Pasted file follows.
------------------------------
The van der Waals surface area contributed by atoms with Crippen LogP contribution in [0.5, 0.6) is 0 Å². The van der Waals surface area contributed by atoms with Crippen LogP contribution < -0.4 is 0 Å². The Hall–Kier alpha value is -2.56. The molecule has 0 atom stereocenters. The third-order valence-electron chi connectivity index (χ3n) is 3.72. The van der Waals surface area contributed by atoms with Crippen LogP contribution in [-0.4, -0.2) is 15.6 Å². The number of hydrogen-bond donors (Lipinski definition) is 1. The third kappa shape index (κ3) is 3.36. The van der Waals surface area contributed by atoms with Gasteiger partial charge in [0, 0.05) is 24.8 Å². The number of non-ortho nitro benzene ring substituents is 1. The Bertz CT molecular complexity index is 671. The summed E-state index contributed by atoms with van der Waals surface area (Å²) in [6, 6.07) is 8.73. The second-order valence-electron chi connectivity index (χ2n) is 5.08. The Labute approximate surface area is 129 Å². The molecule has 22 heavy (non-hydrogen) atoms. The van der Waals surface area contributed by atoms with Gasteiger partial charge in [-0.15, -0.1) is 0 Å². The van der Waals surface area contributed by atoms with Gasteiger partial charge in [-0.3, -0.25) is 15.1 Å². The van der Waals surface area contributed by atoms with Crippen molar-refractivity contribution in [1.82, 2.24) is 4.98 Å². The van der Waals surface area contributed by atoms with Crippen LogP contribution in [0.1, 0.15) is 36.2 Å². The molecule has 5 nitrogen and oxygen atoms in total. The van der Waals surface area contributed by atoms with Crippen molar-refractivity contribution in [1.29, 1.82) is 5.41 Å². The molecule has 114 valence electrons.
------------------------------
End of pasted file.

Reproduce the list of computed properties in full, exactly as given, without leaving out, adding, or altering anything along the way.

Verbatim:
The van der Waals surface area contributed by atoms with Crippen LogP contribution in [0.5, 0.6) is 0 Å². The van der Waals surface area contributed by atoms with Crippen LogP contribution < -0.4 is 0 Å². The Hall–Kier alpha value is -2.56. The molecule has 0 atom stereocenters. The third-order valence-electron chi connectivity index (χ3n) is 3.72. The van der Waals surface area contributed by atoms with Crippen LogP contribution in [-0.4, -0.2) is 15.6 Å². The number of hydrogen-bond donors (Lipinski definition) is 1. The third kappa shape index (κ3) is 3.36. The van der Waals surface area contributed by atoms with Gasteiger partial charge in [0, 0.05) is 24.8 Å². The number of non-ortho nitro benzene ring substituents is 1. The Bertz CT molecular complexity index is 671. The summed E-state index contributed by atoms with van der Waals surface area (Å²) in [6, 6.07) is 8.73. The second-order valence-electron chi connectivity index (χ2n) is 5.08. The Labute approximate surface area is 129 Å². The molecule has 22 heavy (non-hydrogen) atoms. The van der Waals surface area contributed by atoms with Gasteiger partial charge in [-0.15, -0.1) is 0 Å². The van der Waals surface area contributed by atoms with Gasteiger partial charge in [-0.3, -0.25) is 15.1 Å². The van der Waals surface area contributed by atoms with Crippen molar-refractivity contribution in [1.82, 2.24) is 4.98 Å². The van der Waals surface area contributed by atoms with Crippen LogP contribution in [0.1, 0.15) is 36.2 Å². The molecule has 5 nitrogen and oxygen atoms in total. The van der Waals surface area contributed by atoms with Crippen molar-refractivity contribution in [1.29, 1.82) is 5.41 Å². The molecule has 114 valence electrons.